Are *all* mathematical spaces used in Physics homomorphisms of Euclidean space? I understand now that there are counter examples of spaces that are not diffeomorphisms (and perhaps isomorphisms).

(Sorry for my bad English.)

For "applications", I mean applications in math, not real-life.

There are many textbook about topological vector space, for example, GTM269 by Osborne, Modern Methods in Topological Vector Spaces by ALBERT WILANSKY, etc.

Most textbooks make many definitions, and proved many theorem of their properties, but with very few application.

For example, in GTM269 preface, the author says "Although this book is oriented toward applications, the beauty of the subject may appeal to you."

But most theorems in this book really don't have any application (in book).

So, are there some topological vector space textbook (about generally topological vector space, Frechet space, locally convex space or this kind of spaces. Not Banach space or Hilbert space), which most theorems have applications?

I want to write an inequality which satisfies in some conditions (such as interval). which of the following is correct in writing a paper: for example:

**Theorem**: Let $x_0>10$. Then
\begin{align}
1)\quad|F(x)-x|<&\varepsilon \frac{x}{\log x},\qquad x>x_0.\\
2)\quad|F(x)-x|<&\varepsilon \frac{x}{\log x},\qquad (x>x_0).\\
3)\quad|F(x)-x|<&\varepsilon \frac{x}{\log x},\qquad \text{for}\quad x>x_0.\\
4)\quad|F(x)-x|<&\varepsilon \frac{x}{\log x},\qquad \text{for}\quad (x>x_0).\\
\end{align}

Or if there are any other better options, I would appreciate.

Let $B$ be a subset of $Z_p$ of length $Cp^{\frac{1}{3}}$, for some constant $C$. How to construct an arithmetic progression of length $C_1p^{\frac{2}{3}}$ where $C_1$ is some constant, inside $B+\alpha B$ for any $\alpha \in Z_p$ ?

There is a Grothendieck-Messing period morphism of rigid-analytic spaces $\pi: \mathcal{M}_\eta^{rig}\to \mathcal{Fl}$ going from the generic fiber of an EL-type Rapoport-Zinks to a flag variety. The image of this morphism $\mathcal{Fl}^{adm}$ is an open adic space called the admissible locus of the p-adic period domain. In this setting one can take the universal $p$-divisible group with structure and take it's corresponding Tate-module. The data of the Tate-Module allows one to glue a $\mathbb{Q}_p$-local system on $\mathcal{Fl}^{adm}$ whose pullback to $K$-points for $K/\mathbb{Q}_p^{un}$ a finite extensions are crystalline representations. This map has been greatly generalized to a period morphism going from a moduli space of mixed characteristic shtukas $\pi:Sht_{(G,b,\mu)}\to Gr^{Bdr}_{\leq \mu}$ to a so-called $B_{dR}$ Grasmannian bounded by the paw of the shtuka $\mu: \mathbb{G}_m\to G$. There is again a b-admissible open locus together with a pro-etale local system on this Grasmanian. I was wondering if in this generality it is also true that the $K$ pullbacks of this map would be crystalline representations, and if there is a reference available for this fact.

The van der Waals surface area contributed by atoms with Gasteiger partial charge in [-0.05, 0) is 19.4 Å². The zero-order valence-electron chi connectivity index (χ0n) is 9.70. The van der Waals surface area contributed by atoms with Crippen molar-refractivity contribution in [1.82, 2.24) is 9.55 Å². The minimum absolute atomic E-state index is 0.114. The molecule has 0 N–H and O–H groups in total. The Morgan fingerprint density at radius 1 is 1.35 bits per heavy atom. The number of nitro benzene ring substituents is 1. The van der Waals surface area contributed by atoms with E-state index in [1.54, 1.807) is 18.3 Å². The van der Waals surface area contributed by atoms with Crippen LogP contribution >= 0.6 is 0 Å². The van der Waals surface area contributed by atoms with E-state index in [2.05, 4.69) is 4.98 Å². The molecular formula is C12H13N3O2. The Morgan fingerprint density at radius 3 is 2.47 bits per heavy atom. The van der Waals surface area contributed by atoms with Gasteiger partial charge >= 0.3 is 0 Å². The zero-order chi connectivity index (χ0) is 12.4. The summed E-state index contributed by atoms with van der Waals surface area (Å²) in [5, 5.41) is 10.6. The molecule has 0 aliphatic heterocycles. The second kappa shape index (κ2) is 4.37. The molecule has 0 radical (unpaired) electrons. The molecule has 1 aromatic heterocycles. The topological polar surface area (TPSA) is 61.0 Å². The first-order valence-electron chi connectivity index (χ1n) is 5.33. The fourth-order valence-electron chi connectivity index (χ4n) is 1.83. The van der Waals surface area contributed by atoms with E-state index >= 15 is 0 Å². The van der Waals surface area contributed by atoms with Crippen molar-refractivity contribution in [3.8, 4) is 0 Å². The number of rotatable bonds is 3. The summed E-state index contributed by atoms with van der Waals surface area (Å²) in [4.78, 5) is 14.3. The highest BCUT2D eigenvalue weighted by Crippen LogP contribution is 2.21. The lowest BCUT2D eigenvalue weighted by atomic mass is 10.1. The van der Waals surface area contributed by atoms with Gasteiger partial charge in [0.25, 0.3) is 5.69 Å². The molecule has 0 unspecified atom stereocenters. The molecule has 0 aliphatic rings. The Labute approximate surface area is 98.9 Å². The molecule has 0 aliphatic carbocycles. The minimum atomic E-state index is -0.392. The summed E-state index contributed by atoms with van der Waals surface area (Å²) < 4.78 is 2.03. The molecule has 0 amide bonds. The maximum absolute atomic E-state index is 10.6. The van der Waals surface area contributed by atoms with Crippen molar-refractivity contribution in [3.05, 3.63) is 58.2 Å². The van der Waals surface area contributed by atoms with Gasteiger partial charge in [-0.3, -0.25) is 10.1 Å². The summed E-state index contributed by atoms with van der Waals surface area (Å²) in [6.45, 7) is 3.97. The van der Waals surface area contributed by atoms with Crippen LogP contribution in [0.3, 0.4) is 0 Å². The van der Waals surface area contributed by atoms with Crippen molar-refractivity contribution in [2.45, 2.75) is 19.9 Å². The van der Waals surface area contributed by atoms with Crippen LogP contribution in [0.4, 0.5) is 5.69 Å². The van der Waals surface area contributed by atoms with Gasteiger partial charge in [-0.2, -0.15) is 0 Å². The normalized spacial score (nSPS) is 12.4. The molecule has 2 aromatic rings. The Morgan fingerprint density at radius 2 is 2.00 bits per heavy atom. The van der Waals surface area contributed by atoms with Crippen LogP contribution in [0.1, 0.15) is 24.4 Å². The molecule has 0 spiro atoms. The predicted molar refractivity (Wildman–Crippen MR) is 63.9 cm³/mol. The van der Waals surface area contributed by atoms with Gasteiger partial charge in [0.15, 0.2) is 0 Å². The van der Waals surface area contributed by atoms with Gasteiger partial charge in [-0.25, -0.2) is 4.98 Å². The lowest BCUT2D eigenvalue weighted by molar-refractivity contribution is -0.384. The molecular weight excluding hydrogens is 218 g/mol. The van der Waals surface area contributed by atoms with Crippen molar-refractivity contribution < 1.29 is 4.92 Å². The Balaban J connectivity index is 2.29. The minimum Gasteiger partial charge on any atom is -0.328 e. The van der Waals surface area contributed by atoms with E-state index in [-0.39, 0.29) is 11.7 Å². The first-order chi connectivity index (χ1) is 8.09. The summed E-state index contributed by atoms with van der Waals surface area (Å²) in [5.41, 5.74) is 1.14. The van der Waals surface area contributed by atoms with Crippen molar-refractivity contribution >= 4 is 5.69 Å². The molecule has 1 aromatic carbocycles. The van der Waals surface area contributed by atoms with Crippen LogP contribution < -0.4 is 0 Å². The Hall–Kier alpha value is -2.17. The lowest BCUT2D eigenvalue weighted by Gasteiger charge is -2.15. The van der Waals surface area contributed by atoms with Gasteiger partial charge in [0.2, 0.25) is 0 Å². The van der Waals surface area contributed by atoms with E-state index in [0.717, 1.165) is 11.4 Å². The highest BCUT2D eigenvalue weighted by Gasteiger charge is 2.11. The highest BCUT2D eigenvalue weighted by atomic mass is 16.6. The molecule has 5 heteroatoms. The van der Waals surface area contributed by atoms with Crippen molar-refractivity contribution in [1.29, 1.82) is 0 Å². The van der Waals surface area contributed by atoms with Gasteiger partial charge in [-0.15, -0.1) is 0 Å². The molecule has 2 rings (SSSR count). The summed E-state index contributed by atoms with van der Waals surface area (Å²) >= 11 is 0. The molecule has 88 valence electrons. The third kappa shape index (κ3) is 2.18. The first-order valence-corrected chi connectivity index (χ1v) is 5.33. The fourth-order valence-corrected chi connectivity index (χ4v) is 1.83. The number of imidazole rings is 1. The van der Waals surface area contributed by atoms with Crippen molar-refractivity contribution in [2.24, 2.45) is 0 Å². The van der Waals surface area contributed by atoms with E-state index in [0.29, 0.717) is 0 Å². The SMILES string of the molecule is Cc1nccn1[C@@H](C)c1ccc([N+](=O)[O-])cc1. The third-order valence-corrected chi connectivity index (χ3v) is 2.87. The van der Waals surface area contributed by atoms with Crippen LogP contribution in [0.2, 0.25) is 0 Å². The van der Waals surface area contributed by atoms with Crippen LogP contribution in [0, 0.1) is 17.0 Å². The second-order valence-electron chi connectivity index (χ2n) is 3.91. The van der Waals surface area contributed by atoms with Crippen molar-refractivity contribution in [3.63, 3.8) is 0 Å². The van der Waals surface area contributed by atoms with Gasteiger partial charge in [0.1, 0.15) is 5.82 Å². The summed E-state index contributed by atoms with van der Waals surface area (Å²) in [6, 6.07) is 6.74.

Suppose $B_r\subset \mathbb{R}^2$ is a hemidisc, i.e., $x^2+y^2 \leq r^2, y\geq 0$. Is there a regularity result of the type $\Vert \psi \Vert_{W^{2,p}(B_{1/2})} \leq C (\Vert \psi \Vert_{L^p(B_{1})} + \Vert \Delta \psi \Vert_{L^p(B_1)}) $?

What about similar Schauder estimates ?

Let $\lambda\geq \omega_2$ be a regular cardinal and $S\subset[\lambda]^\omega$ be a stationary set. I'm looking for a property of $S$, say "shootable", such that there exists a forcing extension preserving $\lambda, \omega_1$ as cardinals that shoots a club into $S$. I've encountered ad hoc examples, but I'd really hope if there are more explicit descriptions of a stationary set being "shootable" and given that a canonically defined reasonable forcing to shoot a club through it. I'm flexible with any cardinal arithmetic assumptions.

Let $k$ be a field of characteristic $p$ (e.g. the separable closure of $\mathbb{F}_p(t)$) and consider the extension $k(x)/k$ where $x^p\in k$ but $x$ does not. Consider a (finitely generated) noncommutative $k$-algebra $A$ and a finite dimensional $A\otimes_kk(x)$-module $M$, that is finite dimensional. If $M$ is indecomposable and not defined over $k$ (i.e. there does not exist an $A$-module $N$ such that $M=N\otimes_kk(x)$ is it true that $M$ is still indecomposable, when viewed as an $A$-module?

This question arised when considering the case of the map $k(x)\to k(x)$ given by multiplication by $x$. We may view this as a module under $k[T]$. Is there a clean statement to make me understand what's going on in general? I guess this must be obvious to many people.

Of course, for a separable extension $k(t)/k$, there is no hope that this is true: multiplication by $t$ is diagonalizable over $k(t)$. However, in the purely inseparable case we get a Jordan block.

I am reading a few papers about counting smooth numbers in the interval $[x, x+\sqrt{x}]$, including the work of Harman, and Matomaki.

Both authors mentioned that the Dirichlet polynomial techniques break down when the length of the interval is about $\sqrt{x}$. Why is that the case? In particular, does this defect come from the method itself or the same barrier applies to all natural methods (e.g. sieve methods) to attack this question?